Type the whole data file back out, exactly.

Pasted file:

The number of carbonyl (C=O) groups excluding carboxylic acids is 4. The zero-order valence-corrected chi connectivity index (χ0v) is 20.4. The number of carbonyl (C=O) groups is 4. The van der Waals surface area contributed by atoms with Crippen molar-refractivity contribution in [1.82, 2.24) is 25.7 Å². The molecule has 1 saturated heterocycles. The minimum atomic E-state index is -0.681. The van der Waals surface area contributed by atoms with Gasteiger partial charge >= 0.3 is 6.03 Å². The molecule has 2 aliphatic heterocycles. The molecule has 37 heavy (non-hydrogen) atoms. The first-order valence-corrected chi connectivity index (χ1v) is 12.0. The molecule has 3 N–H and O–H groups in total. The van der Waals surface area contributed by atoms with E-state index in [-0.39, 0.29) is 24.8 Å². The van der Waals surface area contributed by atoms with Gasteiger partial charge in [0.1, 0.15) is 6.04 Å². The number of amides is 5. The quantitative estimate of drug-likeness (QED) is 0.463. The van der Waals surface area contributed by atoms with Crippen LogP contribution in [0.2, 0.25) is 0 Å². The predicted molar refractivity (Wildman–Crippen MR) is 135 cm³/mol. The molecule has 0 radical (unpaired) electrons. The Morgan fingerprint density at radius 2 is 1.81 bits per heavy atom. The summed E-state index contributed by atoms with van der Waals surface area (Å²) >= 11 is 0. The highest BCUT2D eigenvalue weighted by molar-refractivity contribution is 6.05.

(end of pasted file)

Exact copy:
The number of carbonyl (C=O) groups excluding carboxylic acids is 4. The zero-order valence-corrected chi connectivity index (χ0v) is 20.4. The number of carbonyl (C=O) groups is 4. The van der Waals surface area contributed by atoms with Crippen molar-refractivity contribution in [1.82, 2.24) is 25.7 Å². The molecule has 1 saturated heterocycles. The minimum atomic E-state index is -0.681. The van der Waals surface area contributed by atoms with Gasteiger partial charge >= 0.3 is 6.03 Å². The molecule has 2 aliphatic heterocycles. The molecule has 37 heavy (non-hydrogen) atoms. The first-order valence-corrected chi connectivity index (χ1v) is 12.0. The molecule has 3 N–H and O–H groups in total. The van der Waals surface area contributed by atoms with E-state index in [-0.39, 0.29) is 24.8 Å². The van der Waals surface area contributed by atoms with Gasteiger partial charge in [0.1, 0.15) is 6.04 Å². The number of amides is 5. The quantitative estimate of drug-likeness (QED) is 0.463. The van der Waals surface area contributed by atoms with Crippen LogP contribution in [0.2, 0.25) is 0 Å². The predicted molar refractivity (Wildman–Crippen MR) is 135 cm³/mol. The molecule has 0 radical (unpaired) electrons. The Morgan fingerprint density at radius 2 is 1.81 bits per heavy atom. The summed E-state index contributed by atoms with van der Waals surface area (Å²) >= 11 is 0. The highest BCUT2D eigenvalue weighted by molar-refractivity contribution is 6.05.